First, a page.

Answered scanning DataTable - a performant approach

etl2016

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hi,

Is DataTable a good fit for large scale data processing, of order hundred thousand rows?

I have a scenario, prototyped as below, effectively to achieve two requirements, illustrated in if-else.

Scenario:

There is a DataTable. There is a uni dimensional list/array, of the same count. The values held in DataTable's particular column are to be replaced with corresponding positional values from the list. If nulls are found, these positional values need on-the-fly computation, resulting in a new list of {key, value} pair, parked aside.

The scanning of DataTable row by row is proving to be very slow. Is DataTable a good fit for such purposes? If yes, is there a more performant manner to achieve the same objective? If no, could you please advise about what alternate .net programming features do the trick here, thank you.

C#:
using System;
using System.Data;
using System.Collections.Generic;

namespace UpdateDataTable
{
    class Program
    {
        
        static void Main(string[] args)
        {

            DataTable table = GetTable();
            string[] CarNames = { "Volvo", "Tesla", null, null, "Ford" };
            DataTable returnedTable = UpdateTable(table, CarNames);

            for (int i = 0; i < returnedTable.Rows.Count; i++)
            {
                DataRow row = table.Rows[i];

                Console.WriteLine(row["Car"]);

            }
        }

        static DataTable GetTable()
        {
            DataTable table = new DataTable();

            table.Columns.Add("ID",   typeof(int));
            table.Columns.Add("Car",  typeof(string));
            table.Columns.Add("Name", typeof(string));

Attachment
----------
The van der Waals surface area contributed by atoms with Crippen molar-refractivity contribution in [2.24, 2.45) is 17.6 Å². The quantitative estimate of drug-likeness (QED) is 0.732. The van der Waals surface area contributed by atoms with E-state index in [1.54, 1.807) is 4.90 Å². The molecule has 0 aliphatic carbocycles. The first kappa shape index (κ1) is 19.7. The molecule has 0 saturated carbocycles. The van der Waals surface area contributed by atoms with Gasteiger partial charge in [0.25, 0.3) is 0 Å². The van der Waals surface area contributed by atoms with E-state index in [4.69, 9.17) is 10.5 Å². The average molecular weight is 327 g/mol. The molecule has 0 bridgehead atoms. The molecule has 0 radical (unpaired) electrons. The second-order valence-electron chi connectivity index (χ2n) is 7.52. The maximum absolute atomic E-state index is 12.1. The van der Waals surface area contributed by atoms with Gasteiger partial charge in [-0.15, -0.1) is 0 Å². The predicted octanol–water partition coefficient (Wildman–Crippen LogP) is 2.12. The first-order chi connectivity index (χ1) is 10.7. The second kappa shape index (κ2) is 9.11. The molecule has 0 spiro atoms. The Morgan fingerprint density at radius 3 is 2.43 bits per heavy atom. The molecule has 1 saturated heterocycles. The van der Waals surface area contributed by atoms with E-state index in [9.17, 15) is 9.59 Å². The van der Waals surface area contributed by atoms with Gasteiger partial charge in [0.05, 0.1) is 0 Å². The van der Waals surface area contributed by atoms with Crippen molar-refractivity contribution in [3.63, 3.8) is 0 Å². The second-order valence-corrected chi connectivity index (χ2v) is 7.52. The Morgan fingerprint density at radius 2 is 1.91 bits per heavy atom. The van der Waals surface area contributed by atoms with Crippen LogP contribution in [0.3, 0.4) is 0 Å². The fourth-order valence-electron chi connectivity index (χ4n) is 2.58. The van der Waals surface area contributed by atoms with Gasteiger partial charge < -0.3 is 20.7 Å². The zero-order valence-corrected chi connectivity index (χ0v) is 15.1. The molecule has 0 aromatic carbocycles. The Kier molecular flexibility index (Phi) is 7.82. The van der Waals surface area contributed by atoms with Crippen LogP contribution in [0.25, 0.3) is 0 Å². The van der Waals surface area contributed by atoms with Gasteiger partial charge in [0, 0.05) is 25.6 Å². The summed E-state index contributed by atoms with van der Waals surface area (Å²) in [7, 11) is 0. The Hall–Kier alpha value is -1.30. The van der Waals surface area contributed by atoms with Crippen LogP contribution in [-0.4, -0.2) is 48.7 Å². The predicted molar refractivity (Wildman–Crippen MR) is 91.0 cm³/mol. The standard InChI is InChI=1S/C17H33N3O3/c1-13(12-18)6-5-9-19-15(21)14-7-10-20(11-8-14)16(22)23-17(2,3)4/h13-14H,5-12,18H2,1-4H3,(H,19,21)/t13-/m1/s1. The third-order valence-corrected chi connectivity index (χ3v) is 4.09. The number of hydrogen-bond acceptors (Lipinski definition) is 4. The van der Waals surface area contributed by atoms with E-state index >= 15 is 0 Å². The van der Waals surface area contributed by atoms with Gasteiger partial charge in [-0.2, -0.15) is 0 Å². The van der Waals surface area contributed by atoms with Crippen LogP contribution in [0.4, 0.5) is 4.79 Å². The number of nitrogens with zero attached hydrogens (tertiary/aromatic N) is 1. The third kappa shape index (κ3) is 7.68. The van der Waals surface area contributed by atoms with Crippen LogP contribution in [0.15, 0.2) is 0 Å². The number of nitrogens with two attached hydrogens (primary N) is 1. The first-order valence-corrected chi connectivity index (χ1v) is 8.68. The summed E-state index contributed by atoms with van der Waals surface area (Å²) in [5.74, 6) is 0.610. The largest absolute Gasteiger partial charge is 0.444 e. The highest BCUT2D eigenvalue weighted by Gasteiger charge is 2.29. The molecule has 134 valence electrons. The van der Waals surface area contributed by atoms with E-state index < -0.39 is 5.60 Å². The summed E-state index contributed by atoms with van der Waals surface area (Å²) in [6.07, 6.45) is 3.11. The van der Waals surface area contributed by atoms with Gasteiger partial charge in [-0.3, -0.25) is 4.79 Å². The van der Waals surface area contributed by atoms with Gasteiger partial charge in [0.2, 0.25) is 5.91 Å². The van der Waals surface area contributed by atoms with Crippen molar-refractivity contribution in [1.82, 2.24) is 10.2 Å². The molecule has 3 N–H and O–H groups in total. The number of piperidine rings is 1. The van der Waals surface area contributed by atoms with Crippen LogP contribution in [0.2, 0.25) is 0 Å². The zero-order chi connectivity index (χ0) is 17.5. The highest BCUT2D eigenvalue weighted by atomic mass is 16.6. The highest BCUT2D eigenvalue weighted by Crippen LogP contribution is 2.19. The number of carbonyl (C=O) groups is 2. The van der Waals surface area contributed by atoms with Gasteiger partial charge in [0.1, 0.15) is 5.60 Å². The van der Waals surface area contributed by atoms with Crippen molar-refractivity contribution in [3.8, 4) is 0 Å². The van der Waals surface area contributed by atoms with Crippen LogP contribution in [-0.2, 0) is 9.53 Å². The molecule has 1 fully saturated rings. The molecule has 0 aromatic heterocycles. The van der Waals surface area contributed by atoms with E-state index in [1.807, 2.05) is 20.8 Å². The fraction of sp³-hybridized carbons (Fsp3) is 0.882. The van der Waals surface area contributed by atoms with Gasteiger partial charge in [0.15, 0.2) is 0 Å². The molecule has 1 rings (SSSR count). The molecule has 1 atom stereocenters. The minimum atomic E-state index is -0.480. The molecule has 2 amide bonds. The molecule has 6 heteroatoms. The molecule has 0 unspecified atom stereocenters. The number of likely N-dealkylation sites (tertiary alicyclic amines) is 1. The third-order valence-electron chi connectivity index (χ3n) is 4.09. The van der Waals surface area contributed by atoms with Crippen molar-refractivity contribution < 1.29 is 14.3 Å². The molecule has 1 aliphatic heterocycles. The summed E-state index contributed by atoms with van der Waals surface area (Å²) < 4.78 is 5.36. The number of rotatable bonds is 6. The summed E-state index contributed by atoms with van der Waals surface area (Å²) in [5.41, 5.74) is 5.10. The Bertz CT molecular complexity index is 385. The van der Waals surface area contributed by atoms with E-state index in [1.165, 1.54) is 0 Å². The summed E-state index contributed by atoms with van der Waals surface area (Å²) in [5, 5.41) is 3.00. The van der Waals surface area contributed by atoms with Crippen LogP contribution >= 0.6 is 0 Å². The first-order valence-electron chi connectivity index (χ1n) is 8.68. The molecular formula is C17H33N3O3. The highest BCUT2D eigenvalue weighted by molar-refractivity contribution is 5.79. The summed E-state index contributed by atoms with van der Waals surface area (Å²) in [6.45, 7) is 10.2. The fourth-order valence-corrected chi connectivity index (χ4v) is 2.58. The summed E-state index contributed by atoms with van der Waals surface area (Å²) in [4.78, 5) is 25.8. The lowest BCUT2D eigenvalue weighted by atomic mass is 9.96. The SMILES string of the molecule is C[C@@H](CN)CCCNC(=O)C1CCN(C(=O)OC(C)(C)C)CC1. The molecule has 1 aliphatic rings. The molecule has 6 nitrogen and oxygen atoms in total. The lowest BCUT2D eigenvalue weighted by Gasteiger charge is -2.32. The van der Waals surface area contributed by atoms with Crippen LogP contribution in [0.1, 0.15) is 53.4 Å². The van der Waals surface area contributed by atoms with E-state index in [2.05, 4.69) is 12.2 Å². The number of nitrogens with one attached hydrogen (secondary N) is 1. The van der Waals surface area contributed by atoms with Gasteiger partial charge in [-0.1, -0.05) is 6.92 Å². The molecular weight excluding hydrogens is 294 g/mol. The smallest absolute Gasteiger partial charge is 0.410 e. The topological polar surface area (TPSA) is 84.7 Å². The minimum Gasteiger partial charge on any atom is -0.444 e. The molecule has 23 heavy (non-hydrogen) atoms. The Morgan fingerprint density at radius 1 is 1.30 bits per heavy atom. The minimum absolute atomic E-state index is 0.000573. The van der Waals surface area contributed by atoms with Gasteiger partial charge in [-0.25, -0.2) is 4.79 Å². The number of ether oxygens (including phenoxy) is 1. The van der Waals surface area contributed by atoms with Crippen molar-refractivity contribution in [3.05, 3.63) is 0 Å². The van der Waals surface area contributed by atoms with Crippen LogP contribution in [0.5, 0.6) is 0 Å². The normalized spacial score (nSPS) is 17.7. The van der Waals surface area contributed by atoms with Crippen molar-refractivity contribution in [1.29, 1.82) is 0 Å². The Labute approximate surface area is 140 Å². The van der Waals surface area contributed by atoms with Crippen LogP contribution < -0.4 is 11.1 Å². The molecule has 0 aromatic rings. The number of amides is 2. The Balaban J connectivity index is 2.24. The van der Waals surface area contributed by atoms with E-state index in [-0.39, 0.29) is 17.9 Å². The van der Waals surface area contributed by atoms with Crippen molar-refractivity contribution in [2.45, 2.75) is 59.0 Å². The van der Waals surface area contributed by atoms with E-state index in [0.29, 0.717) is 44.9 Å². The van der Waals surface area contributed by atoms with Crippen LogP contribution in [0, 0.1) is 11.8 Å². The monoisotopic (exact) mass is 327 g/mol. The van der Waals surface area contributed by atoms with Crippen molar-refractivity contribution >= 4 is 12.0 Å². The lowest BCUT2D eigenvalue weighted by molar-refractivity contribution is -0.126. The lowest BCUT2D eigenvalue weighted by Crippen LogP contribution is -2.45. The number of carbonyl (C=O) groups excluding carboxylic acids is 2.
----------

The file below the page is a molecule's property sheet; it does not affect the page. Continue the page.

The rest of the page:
table.Columns.Add("Date", typeof(DateTime));

            table.Rows.Add(25,  "Car A", "A", DateTime.Now);
            table.Rows.Add(50,  "Car B", "B", DateTime.Now);
            table.Rows.Add(10,  "Car C", "C", DateTime.Now);
            table.Rows.Add(21,  "Car D", "D", DateTime.Now);
            table.Rows.Add(100, "Car E", "E", DateTime.Now);
            
            return table;
        }
 
        static DataTable UpdateTable(DataTable table, string[] CarNames)
        {

            var list = new List<KeyValuePair<int, string>>();

            for (int i=0; i < table.Rows.Count; i ++)
            {
                DataRow row = table.Rows[i];
                if ( !string.IsNullOrEmpty (CarNames[i] ) )
                {
                    row["Car"] = CarNames[i];  //  Requirement-1 : to update datatable with non-nulls
                }
                else
                {
                    row["Car"] = "hello";      //Requirement-2:  Construct new value and pile them up in a list of pairs
                    list.Add(new KeyValuePair<int, string>(i, "hello"));
                }

            } // DataTable is updated row-by-row and is found very slow for large volumes

            return table;
        } // end of UpdateTable
     } // end of class
}
 

Skydiver

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Welcome to O(log n) data access. The C# DataTable rows are stored as a tree. It's not an array so accessing a row by index needs to walk the tree. I don't know if the enumerator for the RowCollection is more efficient about walking the tree and remembering where it was last at.

And now I know, G.I. Joe! At least the enumerator is smart:
 

Skydiver

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And it looks like the DataTable rows collection is a bit smarter now compared to the .NET Framework 1.1 days. Now it does a bunch of math to figure out where the node is by index instead of walking the tree the hard way:
 
Last edited:

Skydiver

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And again, we would really ask you to post your real code rather than the dummy and pseudo code that you've been using consistently.

In the past threads, I've questioned whether you really need a DataTable. My understanding is that you are going from .CSV, into multiple DataTables, and then from DataTables into Redis. Do you do anything with the DataTables afterwards? Or is what is really important that list from line 47 that you seem to be just discarding?

As I've also alluded to in past threads, if the computation for new values is only dependent on the current row that is being processed, then there is really no need for the DataTable, each row from the CSV can be processed in pipeline, and just be done with it. Since you started exploring TPL DataFlow, you know that you can parallelize parts of that pipeline.
 

etl2016